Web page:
The company's strategy entailed making use of Section 111 of the Copyright Act, which authorizes cable TV companies to make secondary transmissions of copyrighted works embodied in primary transmissions so long as a nominal statutory licensing fee is paid.

Last February, a New York federal judge rejected the company's interpretation that Section 111 allowed it to stream, granting the networks a preliminary injunction. "No technology...has been allowed to take advantage of Section 111 to retransmit copyrighted programming to a national audience while not complying with the rules and regulations of the FCC and without consent of the copyright holder," the judge wrote.

Here's where Aereo comes in.

In making its announcement, Aereo noted that it would be offering its initial service next month in New York, before expanding a step at a time, a market at a time.

This is potentially a big distinction.

In the ivi dispute, the district court judge noted that when Congress enacted Section 111, it was doing so with the "understanding of the cable industry as a highly localized medium" and ivi's service, in contrast, "retransmits broadcast signals nationwide, rather than specific local areas."

Does this mean that Aereo has learned from ivi's initial failings and has found the legal opening by focusing on local markets? Maybe, maybe not.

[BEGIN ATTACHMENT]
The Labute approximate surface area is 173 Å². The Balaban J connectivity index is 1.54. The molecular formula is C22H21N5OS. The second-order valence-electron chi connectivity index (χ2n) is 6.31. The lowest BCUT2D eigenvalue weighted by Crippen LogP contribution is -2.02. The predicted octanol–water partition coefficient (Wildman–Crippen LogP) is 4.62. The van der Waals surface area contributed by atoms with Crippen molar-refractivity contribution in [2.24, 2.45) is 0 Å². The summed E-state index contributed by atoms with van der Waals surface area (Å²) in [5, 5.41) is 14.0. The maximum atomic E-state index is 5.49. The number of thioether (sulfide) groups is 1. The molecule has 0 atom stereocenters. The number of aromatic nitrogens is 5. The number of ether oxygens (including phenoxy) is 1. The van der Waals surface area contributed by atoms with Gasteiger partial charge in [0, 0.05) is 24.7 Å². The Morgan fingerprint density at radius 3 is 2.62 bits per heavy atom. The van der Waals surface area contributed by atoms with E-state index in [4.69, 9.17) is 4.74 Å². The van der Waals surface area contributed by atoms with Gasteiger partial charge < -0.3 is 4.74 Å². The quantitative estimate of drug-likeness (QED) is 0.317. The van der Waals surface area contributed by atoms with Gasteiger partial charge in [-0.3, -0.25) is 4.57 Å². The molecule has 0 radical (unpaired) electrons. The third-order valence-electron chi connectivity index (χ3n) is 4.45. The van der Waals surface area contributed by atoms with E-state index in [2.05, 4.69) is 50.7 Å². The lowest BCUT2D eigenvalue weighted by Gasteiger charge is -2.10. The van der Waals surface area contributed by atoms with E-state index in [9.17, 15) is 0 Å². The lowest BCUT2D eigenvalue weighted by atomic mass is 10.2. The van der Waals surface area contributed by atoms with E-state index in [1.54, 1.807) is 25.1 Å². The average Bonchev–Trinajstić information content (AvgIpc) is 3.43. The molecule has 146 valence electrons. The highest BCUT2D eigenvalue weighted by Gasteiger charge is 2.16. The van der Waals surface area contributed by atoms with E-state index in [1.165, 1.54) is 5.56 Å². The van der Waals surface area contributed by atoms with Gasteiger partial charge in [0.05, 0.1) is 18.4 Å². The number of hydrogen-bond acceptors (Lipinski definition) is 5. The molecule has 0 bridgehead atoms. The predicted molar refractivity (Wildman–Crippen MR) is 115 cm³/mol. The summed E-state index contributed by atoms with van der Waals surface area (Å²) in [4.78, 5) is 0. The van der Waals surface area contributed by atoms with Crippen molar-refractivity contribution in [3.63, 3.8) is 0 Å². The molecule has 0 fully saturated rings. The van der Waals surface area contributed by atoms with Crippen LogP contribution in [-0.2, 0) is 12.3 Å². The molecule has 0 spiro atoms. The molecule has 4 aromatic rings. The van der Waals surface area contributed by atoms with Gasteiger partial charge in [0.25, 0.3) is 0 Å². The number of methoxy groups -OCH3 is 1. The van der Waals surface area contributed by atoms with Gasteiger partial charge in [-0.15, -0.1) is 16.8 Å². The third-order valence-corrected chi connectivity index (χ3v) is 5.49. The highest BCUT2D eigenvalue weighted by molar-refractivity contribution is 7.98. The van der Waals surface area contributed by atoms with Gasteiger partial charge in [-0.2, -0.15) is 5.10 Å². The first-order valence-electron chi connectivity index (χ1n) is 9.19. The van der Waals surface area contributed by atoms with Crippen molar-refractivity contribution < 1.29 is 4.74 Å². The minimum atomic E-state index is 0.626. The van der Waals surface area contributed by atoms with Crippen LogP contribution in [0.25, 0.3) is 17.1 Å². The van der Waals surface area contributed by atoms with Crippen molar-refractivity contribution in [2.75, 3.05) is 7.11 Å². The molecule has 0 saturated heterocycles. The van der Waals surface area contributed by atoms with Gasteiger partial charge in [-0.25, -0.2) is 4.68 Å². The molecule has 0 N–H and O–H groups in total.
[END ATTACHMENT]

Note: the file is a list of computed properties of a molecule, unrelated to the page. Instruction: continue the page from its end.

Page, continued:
Ivi has appealed its case up to the 2nd Circuit, which will review the case sometime next month. In a brief to the 2nd Circuit, the broadcasters repeatedly stress that the nationwide vs. localized distinction is an important one, but also come very close to asking the appellate circuit to reject any notion that Internet services get the same statutory treatment as cable-based ones. For example, the brief says:

"Extending a compulsory license to ivi (and anyone else that wishes to deliver broadcast programming over the Internet),without being subject to any FCC rules whatsoever, would vest Internet services with an enormous competitive advantage over the cable industry. And it would subject any programming that program owners placed on broadcast stations (rather than non-broadcast cable networks such as the USA Network, TNT or ESPN) to wholly uncontrolled dissemination across the country and beyond. Congress never intended such a result, which, among other adverse consequences, would place the United States in violation of its obligations under various international treaties."